You'll find yourself rethinking your lens purchasing strategy with this camera. I've been thinking about getting a good 24mm prime (1.8 or 2.8). You can also look at 20mm or even a 35mm prime. There is a serious weight and quality (for the money) advantage if you can get by without a zoom. I find myself shooting a lot using available light indoors. I haven't heard of any major complaints or flaws regarding the camera, yet. When the 10D and 20D were released there were several firmware updates required soon after release. For example, the high ISOnoise levels on the 20D didn't live up to the advertised hype and a firmware update was required. I haven't been able to work with any raw images yet (my Photoshop doesn't work with the 5D raw images). But I find the jpegs images are better because the metering is better, almost like using a 1D or 1Ds. Having a real spot meter is awsome. Just remember to set it back to average or you'll mess up some portrait shots.

Email me at [email protected] and I'll send you a higher quality low light photo. I don't know why the attachment didn't work. It also seemed to change the format of the posts.
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Old Dec 20, 2005, 9:31 AM   #8
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Hmm, I've been pondering this one and this would be my ideal setup to go with the 5D body...

1. 24-105 L f4 IS USM
2. 70-300 DO f4.5-5.6 IS USM
3. 35 L f1.4 USM
4. 580EX flash.

Under general conditions with medium-good light and poor light where flash is possible I would use the 24-105. This would account for probably 75% of all my photos.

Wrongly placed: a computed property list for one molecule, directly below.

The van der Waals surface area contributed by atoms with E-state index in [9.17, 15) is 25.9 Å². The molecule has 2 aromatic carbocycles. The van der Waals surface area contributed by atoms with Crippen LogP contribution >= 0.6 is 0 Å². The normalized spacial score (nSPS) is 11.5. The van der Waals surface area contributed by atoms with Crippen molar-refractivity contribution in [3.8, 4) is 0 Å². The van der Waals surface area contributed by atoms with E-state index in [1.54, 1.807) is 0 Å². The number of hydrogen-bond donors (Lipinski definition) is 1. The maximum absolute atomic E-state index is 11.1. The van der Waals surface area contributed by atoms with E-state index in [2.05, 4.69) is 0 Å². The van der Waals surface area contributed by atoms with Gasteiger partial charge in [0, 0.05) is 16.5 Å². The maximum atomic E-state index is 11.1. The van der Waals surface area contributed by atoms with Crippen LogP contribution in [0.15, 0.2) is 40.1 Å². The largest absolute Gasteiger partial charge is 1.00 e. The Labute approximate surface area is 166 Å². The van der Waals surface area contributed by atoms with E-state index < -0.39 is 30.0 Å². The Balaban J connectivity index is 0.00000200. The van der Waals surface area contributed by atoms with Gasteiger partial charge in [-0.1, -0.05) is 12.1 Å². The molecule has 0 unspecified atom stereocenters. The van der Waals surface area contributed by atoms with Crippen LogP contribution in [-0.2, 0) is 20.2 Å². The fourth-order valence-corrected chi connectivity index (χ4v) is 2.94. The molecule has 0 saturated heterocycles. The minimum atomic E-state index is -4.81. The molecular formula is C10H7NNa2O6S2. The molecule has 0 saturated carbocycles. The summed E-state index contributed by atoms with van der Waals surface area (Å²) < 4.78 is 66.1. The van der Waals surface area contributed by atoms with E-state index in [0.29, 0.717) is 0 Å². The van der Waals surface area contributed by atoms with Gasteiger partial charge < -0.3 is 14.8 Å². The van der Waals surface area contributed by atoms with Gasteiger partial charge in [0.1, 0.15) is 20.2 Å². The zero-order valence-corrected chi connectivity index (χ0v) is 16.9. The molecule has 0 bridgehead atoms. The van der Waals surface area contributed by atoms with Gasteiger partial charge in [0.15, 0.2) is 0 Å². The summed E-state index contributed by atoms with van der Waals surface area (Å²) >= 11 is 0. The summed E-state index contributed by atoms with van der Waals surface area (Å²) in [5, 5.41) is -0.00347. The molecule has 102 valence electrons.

The remainder would be split pretty evenly between the other two lenses, the DO for telephoto work and the 35L for indoor low light stuff without flash.

My kit has to remain light so the 3 lenses together weigh only 1.97kg which is very portable.

In particular I see very little reason to select the 24-70 over the 24-105.
1. The DOF of the 5D with focal length [email protected] is less than focal length [email protected]
2. The 5D has excellent high ISO performance to start with.
3. The IS works great for static subjects, and easily compensates for the loss of 1 stop.
4. For moving subjects in low light where you can't use flash I think you'd be better off with a prime anyway, I would choose the 35L, but equally there are options at 50 mm and 85mm.


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Old Dec 21, 2005, 7:59 PM   #9
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Great response guys.

Wsand...... for some reason your photo decided to open. Really a great photo with no flash. Perhaps you will send me the pic. info if I email you. Very impressive indeed.

Para...... Your choice of lenses appears very good. My choice on the other hand would still be to stay with fast lenses wherever I can. I just finished shooting my sons graduation using mostly a 70x200 F2.8 with flash and a slave flash at an angle from the students.

I learned a lot, and was amazed of the difference the 2.8 made even at longer ranges 30-50'. I was able to get several good shots of each student that I may have not been able to get with F4 or slower. Much to learn.

It seems, the shot I wish I had is never available when I have my cameraand flash available. I am luck to have just the camera at ready sometimes, and not often enough. Another reason I tend to like the faster lenses. One other thought is I tend to prefer the zooms over the fixed lenses as I am either too close or far away from my subject for that shot I want. Mayabe I am just too lazy to move, LOL. I am so glad the quality of zooms keeps improving.

Anyway, I still think your choices are very good, but maybe not ideal for me.

Would love to hear anything more you like of dislike about the 5d and or lense set up. Best wishes and merry Christ=mas you all.